The third trap Rainsford makes quickly because Zaroff is not far behind him. He ties his knife to a sapling. He ties the sapling back with some vine. This trap is also effective because when it is triggered, it hits and kills Ivan, Zaroff’s servant. These traps were all intended to kill or maim General Zaroff proving that Rainsford had a high regard for his own life, but not anyone else. His last and final act of meeting Zaroff in his bedroom brings the story to and end when the reader learns that Rainsford is going to finish the game by murdering Zaroff even after he has “won the game”. His intent was to end Zaroff’s life, as he had with so many other ‘animals’ over his decades of hunting. On the other hand, some may believe that Rainsford was not a killer at all, but is only doing what he was forced into by General Zaroff.
This opinion makes him innocent because his actions were technically self-defense against a true killer. Rainsford calmly handles any challenge, whether it is falling overboard in the middle of the night or having to swim several miles to reach the shore. He’s survived near-death experiences, from fighting during World War I to hunting dangerous animals in some of the world’s most exotic areas. All these experiences and his demeanor, could be an argument that Rainsford was the same person from beginning to end, he was just adapting to the situation.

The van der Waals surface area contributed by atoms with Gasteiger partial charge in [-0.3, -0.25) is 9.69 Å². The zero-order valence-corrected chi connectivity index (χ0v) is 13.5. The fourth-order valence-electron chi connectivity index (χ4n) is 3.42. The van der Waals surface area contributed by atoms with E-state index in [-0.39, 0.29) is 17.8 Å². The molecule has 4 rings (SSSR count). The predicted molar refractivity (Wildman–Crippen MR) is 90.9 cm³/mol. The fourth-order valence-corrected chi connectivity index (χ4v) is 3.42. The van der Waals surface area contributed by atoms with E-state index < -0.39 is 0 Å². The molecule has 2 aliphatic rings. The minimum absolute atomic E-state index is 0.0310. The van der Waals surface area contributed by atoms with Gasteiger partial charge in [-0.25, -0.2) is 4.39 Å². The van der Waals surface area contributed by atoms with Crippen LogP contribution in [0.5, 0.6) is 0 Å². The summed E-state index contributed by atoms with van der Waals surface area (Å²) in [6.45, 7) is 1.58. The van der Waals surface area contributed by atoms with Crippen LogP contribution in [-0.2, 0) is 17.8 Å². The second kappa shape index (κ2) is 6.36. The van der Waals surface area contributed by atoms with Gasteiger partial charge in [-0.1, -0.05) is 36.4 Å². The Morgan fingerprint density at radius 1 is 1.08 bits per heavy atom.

... General Zaroff. Rainsford is a celebrated hunter, who enjoys hunting animals. He does not believe that hunting animals is wrong until he meets a certain General Zaroff. General Zaroff, ... which lays ahead, (General Zaroff). By setting traps in the jungle he is able to show General Zaroff that he is ... animals understand that there being hunted down and killed. Whitney main importance in the story is that ...
To certain extent, someone of this opinion would be correct. It is uncertain what any of us would do if put in a similar situation. Taking someone’s life is wrong. Our society has court systems that assist us in deciding blame and fault. We have to value human life of ourselves and of others. One can only guess or assume what they would do in this situation. Trying other options such as subduing General Zaroff or capturing him would have proven Rainsford less of a killer and more of a strategic hunter.
Connell, Richard. “The Most Dangerous Game”. Feedbooks, 1924Rainsford is an American hunter of world renown, and is immediately recognized by General Zaroff as the author of a book on hunting snow leopards in Tibet. While he shares both an interest in hunting and a refined nature with Zaroff, Rainsford believes Zaroff’s sport to be brutal and Zaroff himself to be a murderer.